Over the last few weeks, the brilliant Tumblr blog, “99 Problems But A Pitch Ain’t One,” has captivated us, entertained us, and yes, sometimes gotten us through the day. Some of the best posts are humorous observations of the relationship between PR professionals and media – refer to exhibits a, b, and c. Of course, in real life, no one wants to be an angry elf mid-meltdown, even though he gets to rock a sweet fur collar (see exhibit a). So, to help us avoid making any of Tumblr’s “PR vs. media” scenarios a reality, I asked one of our editor friends to provide some insight on how she likes to work with PR folks, and what we should keep in mind throughout the pitch process, from initial outreach to final fact check.
SHIFT’s Overstock.com team has had the good fortune to work closely with Amy Bleier Long, assistant market editor at Real Simple, on several occasions this year. She is sadly leaving the publication this Friday, but the thoughts she’s shared below are fantastic reminders about how to build mutually beneficial media relationships. After all, if we’ve learned anything from Dwight Schrute, you never know when you could get shunned. Hopefully, these insights will help you avoid it.
As an editor at a women’s lifestyle glossy, what is your biggest pet peeve when it comes to the PR community?
I am going to offer two pet peeves, if I can. First is lack of communication. Sometimes we ask a PR person to help us secure a product or get more information for us and we don’t hear from them for a long time. Then, too late for a meeting or run-through, we hear from them with either no explanation for the delay or they tell us they were waiting for their client to respond. I worked (briefly) in PR so I know that a lot of times, it’s a matter of getting information from your client. But we appreciate when you let us know that, let us know that you know we’re on a deadline but you are on it and haven’t forgotten. Or if you find out a product we’ve requested is unavailable, we appreciate you going the extra mile and looking for an alternative, but let us know you’re doing that – because otherwise we might think we’re getting something we need, when we’re really not. And, if you’re the only person that works on an account and you’re going to be unreachable – please put an out of office message up so we know!
Second to that is probably when someone gives the impression (or flat out states) that we can have a product by a certain time for a shoot and then right before the shoot all of a sudden cannot come up with the product. We go through several layers of approval on products to shoot, and when a PR person tells me something is available and that we can have it in time for a shoot, we start counting on that item, and sometimes base other items around it. So if, at the last minute, we can’t get that item anymore, it really throws off our planning. At best, it means we have to scramble to replace that item; at worst, it could ruin a planned shot.
Do you have many or few relationships with PR folks – i.e. people you go to again and again for product ideas or story angles? How were those relationships established?
I would say I have built many strong relationships with PR people that I go back to again and again for products or information, or to pick their brains on a story I might be working on. Mainly those relationships have been developed by working with these people over the last several years and having the experience always be pleasant. The people I work with the most are quick, responsive, and come through with products 90% of the time or more, even with very short notice. It helps, of course, when their products are really well-designed and match our magazine’s aesthetic. And also, no matter how many times I’ve worked with certain companies, they always remain grateful for the support, which isn’t a requirement, but it is really nice to know that they appreciate our relationship, too.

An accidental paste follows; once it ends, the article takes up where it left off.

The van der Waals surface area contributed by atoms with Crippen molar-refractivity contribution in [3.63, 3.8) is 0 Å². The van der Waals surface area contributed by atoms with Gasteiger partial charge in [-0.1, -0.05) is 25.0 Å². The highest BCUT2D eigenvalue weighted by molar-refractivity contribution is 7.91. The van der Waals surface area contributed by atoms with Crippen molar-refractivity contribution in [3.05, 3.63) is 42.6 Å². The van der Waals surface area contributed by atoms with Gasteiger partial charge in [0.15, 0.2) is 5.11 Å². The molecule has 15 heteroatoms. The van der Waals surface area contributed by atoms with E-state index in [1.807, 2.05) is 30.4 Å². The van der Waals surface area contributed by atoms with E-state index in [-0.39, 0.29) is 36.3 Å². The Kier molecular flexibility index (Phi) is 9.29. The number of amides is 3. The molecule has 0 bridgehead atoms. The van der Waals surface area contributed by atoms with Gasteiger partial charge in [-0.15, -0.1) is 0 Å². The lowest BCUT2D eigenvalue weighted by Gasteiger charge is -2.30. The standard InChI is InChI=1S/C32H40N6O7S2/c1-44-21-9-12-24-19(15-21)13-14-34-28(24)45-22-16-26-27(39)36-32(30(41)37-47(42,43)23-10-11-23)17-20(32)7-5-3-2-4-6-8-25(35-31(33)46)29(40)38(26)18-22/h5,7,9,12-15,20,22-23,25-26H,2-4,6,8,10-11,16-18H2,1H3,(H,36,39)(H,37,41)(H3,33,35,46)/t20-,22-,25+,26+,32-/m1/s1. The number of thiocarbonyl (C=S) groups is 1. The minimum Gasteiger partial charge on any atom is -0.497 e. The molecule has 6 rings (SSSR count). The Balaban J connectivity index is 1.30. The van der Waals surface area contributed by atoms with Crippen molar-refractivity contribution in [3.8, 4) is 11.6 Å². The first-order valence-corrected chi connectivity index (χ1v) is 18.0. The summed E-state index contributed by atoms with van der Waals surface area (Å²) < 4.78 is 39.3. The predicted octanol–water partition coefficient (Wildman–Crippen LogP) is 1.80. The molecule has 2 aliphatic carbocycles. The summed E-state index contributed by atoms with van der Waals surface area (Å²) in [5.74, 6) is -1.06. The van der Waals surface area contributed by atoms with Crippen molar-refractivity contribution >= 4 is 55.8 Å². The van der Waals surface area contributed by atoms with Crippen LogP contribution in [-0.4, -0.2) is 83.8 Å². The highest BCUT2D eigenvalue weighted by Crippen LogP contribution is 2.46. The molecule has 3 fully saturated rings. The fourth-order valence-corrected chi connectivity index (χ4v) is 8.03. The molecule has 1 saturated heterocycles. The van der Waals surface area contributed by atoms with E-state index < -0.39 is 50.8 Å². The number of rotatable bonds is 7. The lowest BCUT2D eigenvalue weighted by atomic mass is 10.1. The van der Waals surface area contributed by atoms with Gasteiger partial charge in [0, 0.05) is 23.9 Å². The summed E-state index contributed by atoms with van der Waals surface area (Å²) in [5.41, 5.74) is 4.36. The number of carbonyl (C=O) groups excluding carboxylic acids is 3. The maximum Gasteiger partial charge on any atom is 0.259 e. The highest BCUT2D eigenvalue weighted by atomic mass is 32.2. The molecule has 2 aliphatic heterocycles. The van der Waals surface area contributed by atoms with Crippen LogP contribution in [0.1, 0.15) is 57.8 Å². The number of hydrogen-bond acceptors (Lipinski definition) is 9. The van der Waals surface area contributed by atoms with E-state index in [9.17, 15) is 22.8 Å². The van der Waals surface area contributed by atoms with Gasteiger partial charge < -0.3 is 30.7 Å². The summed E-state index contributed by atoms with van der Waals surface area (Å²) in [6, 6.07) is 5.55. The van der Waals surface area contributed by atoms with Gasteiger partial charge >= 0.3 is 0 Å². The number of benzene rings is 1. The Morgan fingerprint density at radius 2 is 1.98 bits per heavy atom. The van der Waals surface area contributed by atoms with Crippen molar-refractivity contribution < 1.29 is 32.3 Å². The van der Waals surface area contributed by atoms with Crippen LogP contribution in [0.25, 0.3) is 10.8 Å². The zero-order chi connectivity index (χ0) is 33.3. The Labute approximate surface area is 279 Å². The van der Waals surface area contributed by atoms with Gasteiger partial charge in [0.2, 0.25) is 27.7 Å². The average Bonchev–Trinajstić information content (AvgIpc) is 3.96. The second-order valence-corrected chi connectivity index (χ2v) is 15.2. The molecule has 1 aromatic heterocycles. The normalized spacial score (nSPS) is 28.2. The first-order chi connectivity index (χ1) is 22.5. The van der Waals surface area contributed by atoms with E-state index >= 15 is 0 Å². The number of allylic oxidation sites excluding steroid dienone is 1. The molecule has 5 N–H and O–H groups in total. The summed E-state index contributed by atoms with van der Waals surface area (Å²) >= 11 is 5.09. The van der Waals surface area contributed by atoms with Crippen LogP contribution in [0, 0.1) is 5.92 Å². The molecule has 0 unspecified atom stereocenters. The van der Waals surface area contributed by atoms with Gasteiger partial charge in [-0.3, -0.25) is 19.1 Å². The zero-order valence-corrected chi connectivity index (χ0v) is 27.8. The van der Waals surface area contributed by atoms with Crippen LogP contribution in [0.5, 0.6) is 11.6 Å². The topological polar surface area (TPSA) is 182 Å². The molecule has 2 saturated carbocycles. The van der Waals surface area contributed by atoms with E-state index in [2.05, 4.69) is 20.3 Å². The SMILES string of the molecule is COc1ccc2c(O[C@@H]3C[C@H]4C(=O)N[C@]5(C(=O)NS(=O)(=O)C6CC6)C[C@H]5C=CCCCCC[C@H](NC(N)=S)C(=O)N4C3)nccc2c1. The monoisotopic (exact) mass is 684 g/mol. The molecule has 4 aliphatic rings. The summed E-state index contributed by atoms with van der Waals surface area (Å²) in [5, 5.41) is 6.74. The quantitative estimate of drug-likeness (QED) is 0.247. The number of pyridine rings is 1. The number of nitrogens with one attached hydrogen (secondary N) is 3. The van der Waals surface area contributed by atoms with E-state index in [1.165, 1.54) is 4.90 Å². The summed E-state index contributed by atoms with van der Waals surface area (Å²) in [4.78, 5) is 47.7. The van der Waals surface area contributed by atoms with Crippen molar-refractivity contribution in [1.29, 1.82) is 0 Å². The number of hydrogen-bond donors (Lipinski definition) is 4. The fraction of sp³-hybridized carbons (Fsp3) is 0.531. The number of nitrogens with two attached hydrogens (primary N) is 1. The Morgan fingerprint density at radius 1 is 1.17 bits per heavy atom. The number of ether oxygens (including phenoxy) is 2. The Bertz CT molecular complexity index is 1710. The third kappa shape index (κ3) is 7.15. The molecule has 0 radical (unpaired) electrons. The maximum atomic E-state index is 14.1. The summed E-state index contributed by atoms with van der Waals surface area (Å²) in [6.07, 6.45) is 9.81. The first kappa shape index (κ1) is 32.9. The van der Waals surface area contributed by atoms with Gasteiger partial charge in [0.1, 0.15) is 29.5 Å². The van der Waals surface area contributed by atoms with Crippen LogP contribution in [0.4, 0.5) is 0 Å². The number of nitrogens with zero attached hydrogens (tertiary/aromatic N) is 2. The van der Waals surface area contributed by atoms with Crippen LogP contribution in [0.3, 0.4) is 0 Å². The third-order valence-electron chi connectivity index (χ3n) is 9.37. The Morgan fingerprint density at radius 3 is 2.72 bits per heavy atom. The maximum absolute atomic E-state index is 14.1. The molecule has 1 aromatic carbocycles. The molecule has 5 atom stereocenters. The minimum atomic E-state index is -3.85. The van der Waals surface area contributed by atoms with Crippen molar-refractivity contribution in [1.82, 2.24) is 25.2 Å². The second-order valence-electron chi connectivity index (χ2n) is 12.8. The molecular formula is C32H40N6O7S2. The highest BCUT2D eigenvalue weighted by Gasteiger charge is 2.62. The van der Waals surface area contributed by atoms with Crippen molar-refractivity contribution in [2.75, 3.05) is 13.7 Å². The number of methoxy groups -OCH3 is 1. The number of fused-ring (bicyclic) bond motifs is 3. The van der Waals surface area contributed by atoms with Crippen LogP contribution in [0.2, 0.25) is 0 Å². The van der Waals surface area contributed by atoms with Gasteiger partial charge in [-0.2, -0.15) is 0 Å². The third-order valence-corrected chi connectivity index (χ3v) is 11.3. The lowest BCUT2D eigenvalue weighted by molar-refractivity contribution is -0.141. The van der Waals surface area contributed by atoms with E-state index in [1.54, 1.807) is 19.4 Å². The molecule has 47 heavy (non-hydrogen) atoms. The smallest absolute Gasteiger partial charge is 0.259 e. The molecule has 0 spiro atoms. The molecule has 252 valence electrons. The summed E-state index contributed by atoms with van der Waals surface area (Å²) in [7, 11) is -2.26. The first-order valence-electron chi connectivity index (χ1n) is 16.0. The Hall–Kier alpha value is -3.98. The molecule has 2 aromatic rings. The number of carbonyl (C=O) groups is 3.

What do you find is the best way to get to know about the topics you write about each month? Outreach to friends in PR? Individual research? What can PR people do to make the research process easier?
I don’t write much, I mostly do the market work, but every once in a while I will reach out to my PR contacts to see if they know someone else in the industry who might be a good person (in terms of expertise on a specific topic) to talk to about ideas, inspiration, or a specific story topic.
A lot of media contacts dislike phone calls from PR reps (vs. receiving email inquires). At glossies, would you say that’s the general sentiment? If so, what should PR folks keep in mind when writing email pitches to increase our odds of getting a response?
I feel similarly in that I prefer email to the phone, though some things just need to be done on the phone. One reason I prefer email is because it gives me a written record of products requested, status, and any pricing or details so later, if I’m told something different, I can go back and question/confirm it. I hope this doesn’t sound terrible – I think the main reason editors seem to prefer email is that people get to the point quicker. Everyone is so busy and I think with email, people just get right down to it, which frankly, I prefer. When pitching, please be sure you’re targeting me appropriately. Take two seconds to confirm what department I work in. I know my title can be vague, and when I started at Real Simple, I think some of the listing companies put me on the wrong pitch lists (i.e. fashion or food), but I get an enormous number of emails that are not for my area at all. And also, if you’ve sent me an email about a product or story idea, please, please do not call me literally 5 minutes later to see if I got the email. I probably did but am either in the middle of something or it doesn’t apply. If I see something that is right for the magazine, I will definitely respond, or I will tell you which department to contact if I’m not the right person.